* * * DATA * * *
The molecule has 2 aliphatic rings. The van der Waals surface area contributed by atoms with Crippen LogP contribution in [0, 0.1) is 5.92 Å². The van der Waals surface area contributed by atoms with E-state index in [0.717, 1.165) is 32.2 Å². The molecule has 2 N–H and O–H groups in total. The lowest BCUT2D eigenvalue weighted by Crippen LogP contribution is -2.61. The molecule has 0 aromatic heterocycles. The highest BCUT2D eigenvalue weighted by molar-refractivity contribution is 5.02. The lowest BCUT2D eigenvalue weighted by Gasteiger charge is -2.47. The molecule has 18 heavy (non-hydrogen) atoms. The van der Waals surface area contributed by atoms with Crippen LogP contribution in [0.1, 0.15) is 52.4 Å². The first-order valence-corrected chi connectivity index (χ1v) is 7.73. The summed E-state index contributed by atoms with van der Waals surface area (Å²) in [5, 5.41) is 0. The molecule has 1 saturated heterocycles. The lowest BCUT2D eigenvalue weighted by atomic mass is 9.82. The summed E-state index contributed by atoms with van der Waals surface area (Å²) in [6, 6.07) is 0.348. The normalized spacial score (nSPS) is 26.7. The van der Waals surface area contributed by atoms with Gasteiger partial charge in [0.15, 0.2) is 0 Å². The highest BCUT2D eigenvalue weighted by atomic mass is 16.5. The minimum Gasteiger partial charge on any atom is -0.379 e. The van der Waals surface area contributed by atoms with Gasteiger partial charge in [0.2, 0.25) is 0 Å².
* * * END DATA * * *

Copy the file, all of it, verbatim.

The molecule has 2 aliphatic rings. The van der Waals surface area contributed by atoms with Crippen LogP contribution in [0, 0.1) is 5.92 Å². The van der Waals surface area contributed by atoms with E-state index in [0.717, 1.165) is 32.2 Å². The molecule has 2 N–H and O–H groups in total. The lowest BCUT2D eigenvalue weighted by Crippen LogP contribution is -2.61. The molecule has 0 aromatic heterocycles. The highest BCUT2D eigenvalue weighted by molar-refractivity contribution is 5.02. The lowest BCUT2D eigenvalue weighted by Gasteiger charge is -2.47. The molecule has 18 heavy (non-hydrogen) atoms. The van der Waals surface area contributed by atoms with Crippen LogP contribution in [0.1, 0.15) is 52.4 Å². The first-order valence-corrected chi connectivity index (χ1v) is 7.73. The summed E-state index contributed by atoms with van der Waals surface area (Å²) in [5, 5.41) is 0. The molecule has 1 saturated heterocycles. The lowest BCUT2D eigenvalue weighted by atomic mass is 9.82. The summed E-state index contributed by atoms with van der Waals surface area (Å²) in [6, 6.07) is 0.348. The normalized spacial score (nSPS) is 26.7. The van der Waals surface area contributed by atoms with Gasteiger partial charge in [0.15, 0.2) is 0 Å². The highest BCUT2D eigenvalue weighted by atomic mass is 16.5. The minimum Gasteiger partial charge on any atom is -0.379 e. The van der Waals surface area contributed by atoms with Gasteiger partial charge in [0.2, 0.25) is 0 Å².